Film credits serve the important purpose of acknowledging the hard work and skills of both on-screen and behind-the-scenes personnel and consists of many specialists who perform a wide range of tasks to create movies.
Therefore, if you’re working on a film project, you should also remember to give credit where credit is due. Besides listing the names of the specialists who played a part in making your movie happen, you also need to follow some best practices when you’re writing your film credits, such as using the right format and listing the names in the correct order.
The Evolution of Film Credits
In the early years of the film industry, movies would only display titles at the beginning. As people started going to the movies regularly, they started to recognize some of the actors in the films they watched and became fans of those artists. Soon, movies would start with a short list of actors’ names, which is now known as the opening credits.
It wasn’t until the 1970s that end credits became a common practice. This resulted from the newly established auteur theory, which is the belief that a director is the primary creative voice behind a movie.
End credits became a standard when the film industry started adopting the digital format. In the past, when films were shot on celluloid, it was relatively expensive to include credits in a movie. Many filmmakers felt that it wasn’t worthwhile to spend extra money on a list of names that moviegoers might not stick around to see. In the age of digital filmmaking, the expense has become less of a concern, and credits may sometimes reach lengths of more than 10 minutes.
The Importance of Film Credits
In the era without film credits, many people were unable to identify their favorite actors. They could probably recognize the faces of some actors, but they didn’t know their names. After film credits started to appear in movies, fans were able to put names to those faces. Consequently, actors became more famous, which made it possible for other film producers to contact them for new productions.
Actors aren’t the only ones who participate in a film. Many other people who contribute to a movie work behind the scenes, and they deserve recognition for their work as well. The purpose of end credits is to show appreciation to the members of the crew who helped create the film.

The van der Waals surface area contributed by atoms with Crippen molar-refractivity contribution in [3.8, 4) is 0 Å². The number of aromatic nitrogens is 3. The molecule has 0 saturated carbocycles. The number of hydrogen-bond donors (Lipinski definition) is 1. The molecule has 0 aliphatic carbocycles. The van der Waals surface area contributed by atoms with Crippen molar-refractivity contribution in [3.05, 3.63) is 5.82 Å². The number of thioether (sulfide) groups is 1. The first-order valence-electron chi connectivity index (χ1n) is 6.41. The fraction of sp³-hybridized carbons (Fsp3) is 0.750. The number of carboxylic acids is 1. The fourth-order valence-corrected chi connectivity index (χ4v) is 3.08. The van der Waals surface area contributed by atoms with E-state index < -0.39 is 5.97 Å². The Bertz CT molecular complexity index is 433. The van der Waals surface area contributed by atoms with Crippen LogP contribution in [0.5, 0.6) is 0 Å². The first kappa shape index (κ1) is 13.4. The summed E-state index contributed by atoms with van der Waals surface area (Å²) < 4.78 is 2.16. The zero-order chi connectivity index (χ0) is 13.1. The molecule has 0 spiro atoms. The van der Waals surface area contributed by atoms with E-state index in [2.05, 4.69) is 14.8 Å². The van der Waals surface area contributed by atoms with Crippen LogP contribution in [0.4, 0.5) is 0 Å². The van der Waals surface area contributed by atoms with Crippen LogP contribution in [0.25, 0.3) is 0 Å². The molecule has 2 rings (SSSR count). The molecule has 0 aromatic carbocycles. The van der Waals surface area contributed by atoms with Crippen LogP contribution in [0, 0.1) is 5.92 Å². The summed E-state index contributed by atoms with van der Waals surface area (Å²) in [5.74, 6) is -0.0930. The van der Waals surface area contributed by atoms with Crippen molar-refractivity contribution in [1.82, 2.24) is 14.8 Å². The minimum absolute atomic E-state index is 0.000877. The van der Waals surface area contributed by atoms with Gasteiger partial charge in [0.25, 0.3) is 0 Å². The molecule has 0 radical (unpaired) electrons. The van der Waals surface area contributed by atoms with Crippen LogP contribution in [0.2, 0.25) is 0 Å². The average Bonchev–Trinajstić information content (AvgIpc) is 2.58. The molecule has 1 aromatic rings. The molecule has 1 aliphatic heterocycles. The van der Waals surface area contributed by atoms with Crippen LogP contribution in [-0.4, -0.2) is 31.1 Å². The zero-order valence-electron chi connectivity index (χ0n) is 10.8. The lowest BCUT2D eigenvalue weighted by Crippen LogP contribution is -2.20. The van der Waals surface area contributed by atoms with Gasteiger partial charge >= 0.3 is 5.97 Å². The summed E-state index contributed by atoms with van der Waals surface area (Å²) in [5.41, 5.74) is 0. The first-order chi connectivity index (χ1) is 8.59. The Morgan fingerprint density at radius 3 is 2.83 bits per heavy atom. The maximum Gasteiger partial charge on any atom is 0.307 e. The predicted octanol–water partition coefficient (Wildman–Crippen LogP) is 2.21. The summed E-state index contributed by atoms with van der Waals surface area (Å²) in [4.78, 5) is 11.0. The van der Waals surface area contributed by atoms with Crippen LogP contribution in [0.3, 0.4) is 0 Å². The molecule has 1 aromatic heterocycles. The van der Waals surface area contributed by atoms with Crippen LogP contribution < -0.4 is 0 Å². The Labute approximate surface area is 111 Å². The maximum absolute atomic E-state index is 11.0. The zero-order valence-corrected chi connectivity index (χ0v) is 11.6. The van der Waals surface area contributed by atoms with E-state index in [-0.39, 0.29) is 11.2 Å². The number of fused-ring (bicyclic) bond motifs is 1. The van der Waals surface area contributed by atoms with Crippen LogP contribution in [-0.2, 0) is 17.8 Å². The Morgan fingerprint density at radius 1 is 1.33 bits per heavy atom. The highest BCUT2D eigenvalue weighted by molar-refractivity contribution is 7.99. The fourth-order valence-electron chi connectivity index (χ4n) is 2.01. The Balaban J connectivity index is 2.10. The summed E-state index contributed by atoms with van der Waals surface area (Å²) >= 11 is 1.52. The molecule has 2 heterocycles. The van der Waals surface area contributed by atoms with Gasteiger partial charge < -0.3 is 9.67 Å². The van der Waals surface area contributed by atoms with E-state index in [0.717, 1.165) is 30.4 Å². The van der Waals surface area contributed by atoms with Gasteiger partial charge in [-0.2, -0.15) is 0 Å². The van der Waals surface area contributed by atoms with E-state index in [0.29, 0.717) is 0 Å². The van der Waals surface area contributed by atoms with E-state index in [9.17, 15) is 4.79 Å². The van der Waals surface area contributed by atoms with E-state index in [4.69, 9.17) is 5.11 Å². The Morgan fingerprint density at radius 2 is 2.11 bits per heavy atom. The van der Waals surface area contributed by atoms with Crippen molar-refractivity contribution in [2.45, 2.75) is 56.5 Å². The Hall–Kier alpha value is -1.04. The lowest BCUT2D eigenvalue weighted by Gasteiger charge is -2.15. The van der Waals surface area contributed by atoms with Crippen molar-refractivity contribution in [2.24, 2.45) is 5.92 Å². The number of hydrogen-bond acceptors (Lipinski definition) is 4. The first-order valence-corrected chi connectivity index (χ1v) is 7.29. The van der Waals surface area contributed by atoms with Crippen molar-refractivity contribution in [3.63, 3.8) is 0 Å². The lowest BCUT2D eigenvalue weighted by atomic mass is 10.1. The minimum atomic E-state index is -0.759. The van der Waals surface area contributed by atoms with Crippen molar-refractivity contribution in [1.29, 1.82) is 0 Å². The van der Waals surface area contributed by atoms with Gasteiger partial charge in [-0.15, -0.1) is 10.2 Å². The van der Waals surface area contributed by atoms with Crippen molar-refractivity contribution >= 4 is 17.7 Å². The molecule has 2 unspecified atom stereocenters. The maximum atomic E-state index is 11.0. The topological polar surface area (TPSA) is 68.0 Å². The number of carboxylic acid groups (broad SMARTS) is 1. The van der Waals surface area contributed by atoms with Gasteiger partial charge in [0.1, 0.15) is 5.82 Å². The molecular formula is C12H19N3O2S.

The length of the credits varies depending on the size of the production team. Nonetheless, even with credits that last 15 minutes or more, filmmakers may still leave out hundreds of names.
Who Decides Which Names Will Appear in Film Credits?
Film unions decide who will be listed in the opening credits. Examples of these unions include Screen Actors Guild – American Federation of Television and Radio Artists, Writers Guild of America, and Producers Guild of America. As for the end credits, the production company or producer makes most of the decisions in support of the unions. The producer typically focuses on giving credit to the people who are most involved in the filmmaking process. The involvement may be in the form of time devoted, amount of work done, or money invested.
Sometimes, actors may state in their contracts where and how they want their names to be displayed in the film credits. They do this to avoid disputes over credits, which often happens. Many people in the film industry don’t get credit for their work, but they may have an “Uncredited” role included in their IMDb page.
Who Appears in the Opening Credits and In What Order?
Nowadays, most film credits are displayed at the end of a movie, but many films still have opening credits. Opening credits typically include the following items:
- Company logo: A film opens with the logo of the studio or distribution company, usually before the appearance of any other image.